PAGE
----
Schlitterbahn is safe: that’s what the popular Texas water park is insisting after a visitor claimed, via social media, that her children developed severe infections after visiting the Galveston park, KHOU (Houston) is reporting.
In a Facebook post that has since been deleted — in fact, her entire account seems to have been deleted — a Facebook user using the name “Ashley Drake Salas” complained that she and her family went to Schlitterbahn, and some time later two of her kids developed skin infections. She also claimed to have spoken to doctors at the University of Texas Medical Branch (UTMB), who allegedly confirmed that the kids had a staph infection.
“We made the mistake of going to Schlitterbahn in Galveston this past week and now my children look like this. They have a very serious strep/staph infection in the water, and two of my kids have it.”
— Sal Guerrero (@SalDGuerrero) June 29, 2016
Before being taken down, the woman’s complaint had been shared over 88,000 times. Some respondents swore to never visit the waterpark again. By Wednesday morning, rumors had begun circulating on social media that Schlitterbahn is closed; it is not.
So pervasive were the rumors about the purported infection and purported closing of the park that the company took to Facebook to set the record straight. First, the water park confirmed that is, in fact, still open, despite the social media rumors. Second, the park said that they had spoken with UTMB and the Galveston County Health District Epidemiology Services about the purported infections; both agencies denied reports of any infections supposedly picked up at Schlitterbahn. Third, the park said that it had been in contact with the family who made the complaint.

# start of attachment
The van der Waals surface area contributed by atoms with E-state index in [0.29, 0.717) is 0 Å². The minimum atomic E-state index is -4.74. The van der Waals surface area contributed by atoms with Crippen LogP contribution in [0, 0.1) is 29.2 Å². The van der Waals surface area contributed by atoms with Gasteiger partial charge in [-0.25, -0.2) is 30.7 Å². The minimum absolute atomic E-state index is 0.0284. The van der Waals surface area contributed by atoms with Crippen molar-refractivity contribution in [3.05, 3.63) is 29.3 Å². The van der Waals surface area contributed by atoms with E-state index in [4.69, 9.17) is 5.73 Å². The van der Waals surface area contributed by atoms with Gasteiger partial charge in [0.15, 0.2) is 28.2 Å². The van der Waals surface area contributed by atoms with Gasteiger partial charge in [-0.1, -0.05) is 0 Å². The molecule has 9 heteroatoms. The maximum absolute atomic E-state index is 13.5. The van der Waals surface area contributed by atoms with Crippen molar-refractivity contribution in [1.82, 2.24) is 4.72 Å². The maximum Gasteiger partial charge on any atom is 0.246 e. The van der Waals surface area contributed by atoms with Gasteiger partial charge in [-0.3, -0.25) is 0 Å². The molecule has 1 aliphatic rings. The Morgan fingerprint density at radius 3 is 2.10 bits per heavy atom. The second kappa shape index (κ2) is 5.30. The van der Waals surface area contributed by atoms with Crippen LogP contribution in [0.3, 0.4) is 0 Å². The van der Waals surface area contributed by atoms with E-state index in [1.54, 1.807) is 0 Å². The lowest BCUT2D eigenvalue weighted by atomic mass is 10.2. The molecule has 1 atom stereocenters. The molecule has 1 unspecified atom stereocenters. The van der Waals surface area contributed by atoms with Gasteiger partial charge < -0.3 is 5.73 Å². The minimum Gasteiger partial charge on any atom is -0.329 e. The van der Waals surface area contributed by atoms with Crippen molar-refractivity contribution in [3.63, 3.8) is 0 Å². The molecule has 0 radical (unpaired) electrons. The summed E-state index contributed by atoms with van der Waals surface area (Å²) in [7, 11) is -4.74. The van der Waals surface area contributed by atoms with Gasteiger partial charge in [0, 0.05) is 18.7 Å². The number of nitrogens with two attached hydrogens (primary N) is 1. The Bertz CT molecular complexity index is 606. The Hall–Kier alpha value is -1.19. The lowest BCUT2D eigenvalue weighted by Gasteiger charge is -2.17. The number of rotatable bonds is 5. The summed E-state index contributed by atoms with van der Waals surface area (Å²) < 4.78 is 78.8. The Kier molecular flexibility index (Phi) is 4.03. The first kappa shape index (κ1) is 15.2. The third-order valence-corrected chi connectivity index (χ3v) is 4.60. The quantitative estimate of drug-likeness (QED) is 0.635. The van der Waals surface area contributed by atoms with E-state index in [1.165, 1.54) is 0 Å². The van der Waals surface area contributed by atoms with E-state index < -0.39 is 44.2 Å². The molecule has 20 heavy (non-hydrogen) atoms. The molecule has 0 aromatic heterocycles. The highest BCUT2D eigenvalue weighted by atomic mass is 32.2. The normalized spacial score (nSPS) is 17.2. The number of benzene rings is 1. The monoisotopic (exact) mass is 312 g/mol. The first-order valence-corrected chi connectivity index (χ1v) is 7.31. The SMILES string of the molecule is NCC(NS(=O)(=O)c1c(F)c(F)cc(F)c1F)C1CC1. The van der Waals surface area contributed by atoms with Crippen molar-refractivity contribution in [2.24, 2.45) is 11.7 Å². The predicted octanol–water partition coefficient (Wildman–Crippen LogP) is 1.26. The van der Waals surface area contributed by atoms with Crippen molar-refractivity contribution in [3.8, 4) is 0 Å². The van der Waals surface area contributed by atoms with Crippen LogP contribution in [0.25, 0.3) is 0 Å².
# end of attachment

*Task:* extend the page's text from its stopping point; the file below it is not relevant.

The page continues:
“To be clear, at Schlitterbahn we take water safety very seriously. We treat our water with chlorine and run tests on it throughout the day. Thousands of guests have visited us this summer and our employees are in the water every day.”
Across the United States, five water parks operate under the name Schlitterbahn (“Schlitterbahn” means “slippery road” in German); the company’s original water park in New Braunfels, Texas; parks in South Padre Island, Corpus Christi, and Galveston, Texas; and a fifth park in Kansas City, Kansas.
— KPRC 2 Houston (@KPRC2) June 29, 2016
Interestingly, this is not the first time this summer that a social media user has claimed to have picked up an infection at a water park. Earlier this month, a Facebook user using the name Sue Borders claimed that “her sister’s friend’s children” had picked up an “algae infection” at Fugitive Beach, a former quarry turned into a small water park in Rolla, Missouri.
Fugitive Beach owner Mark Kearse took to Facebook to vehemently deny the woman’s claims, even going so far as to post the results of the water testing by a third party a few days later.
“We test the water every two weeks, pump in 70,000 gallons of fresh water a day, have a small spring feed, rain water, We shock the water every 30 days with chlorine, and the lime stone controls the environment required for the growth of bacteria and certain viruses.”
Do you believe that water parks such as Schlitterbahn are safe?
[Photo by Ilia Yefimovich/Getty Images]